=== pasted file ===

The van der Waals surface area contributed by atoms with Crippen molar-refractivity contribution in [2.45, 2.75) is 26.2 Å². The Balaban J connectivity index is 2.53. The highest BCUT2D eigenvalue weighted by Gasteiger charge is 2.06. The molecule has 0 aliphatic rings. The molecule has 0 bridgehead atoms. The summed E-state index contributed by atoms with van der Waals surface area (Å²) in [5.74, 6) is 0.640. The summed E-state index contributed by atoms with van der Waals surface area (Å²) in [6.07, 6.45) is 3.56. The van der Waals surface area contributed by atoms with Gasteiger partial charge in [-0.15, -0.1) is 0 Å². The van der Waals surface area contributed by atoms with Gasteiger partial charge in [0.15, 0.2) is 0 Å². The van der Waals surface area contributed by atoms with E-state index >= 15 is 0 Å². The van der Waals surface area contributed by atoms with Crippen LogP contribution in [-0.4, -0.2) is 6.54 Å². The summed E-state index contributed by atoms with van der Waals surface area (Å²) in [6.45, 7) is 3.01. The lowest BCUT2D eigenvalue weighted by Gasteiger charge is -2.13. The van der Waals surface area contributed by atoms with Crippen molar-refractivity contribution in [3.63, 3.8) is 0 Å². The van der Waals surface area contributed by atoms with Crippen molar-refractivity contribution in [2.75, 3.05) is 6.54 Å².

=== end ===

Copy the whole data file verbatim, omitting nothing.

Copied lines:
The van der Waals surface area contributed by atoms with Crippen molar-refractivity contribution in [2.45, 2.75) is 26.2 Å². The Balaban J connectivity index is 2.53. The highest BCUT2D eigenvalue weighted by Gasteiger charge is 2.06. The molecule has 0 aliphatic rings. The molecule has 0 bridgehead atoms. The summed E-state index contributed by atoms with van der Waals surface area (Å²) in [5.74, 6) is 0.640. The summed E-state index contributed by atoms with van der Waals surface area (Å²) in [6.07, 6.45) is 3.56. The van der Waals surface area contributed by atoms with Gasteiger partial charge in [-0.15, -0.1) is 0 Å². The van der Waals surface area contributed by atoms with Gasteiger partial charge in [0.15, 0.2) is 0 Å². The van der Waals surface area contributed by atoms with E-state index >= 15 is 0 Å². The van der Waals surface area contributed by atoms with Crippen LogP contribution in [-0.4, -0.2) is 6.54 Å². The summed E-state index contributed by atoms with van der Waals surface area (Å²) in [6.45, 7) is 3.01. The lowest BCUT2D eigenvalue weighted by Gasteiger charge is -2.13. The van der Waals surface area contributed by atoms with Crippen molar-refractivity contribution in [3.63, 3.8) is 0 Å². The van der Waals surface area contributed by atoms with Crippen molar-refractivity contribution in [2.75, 3.05) is 6.54 Å².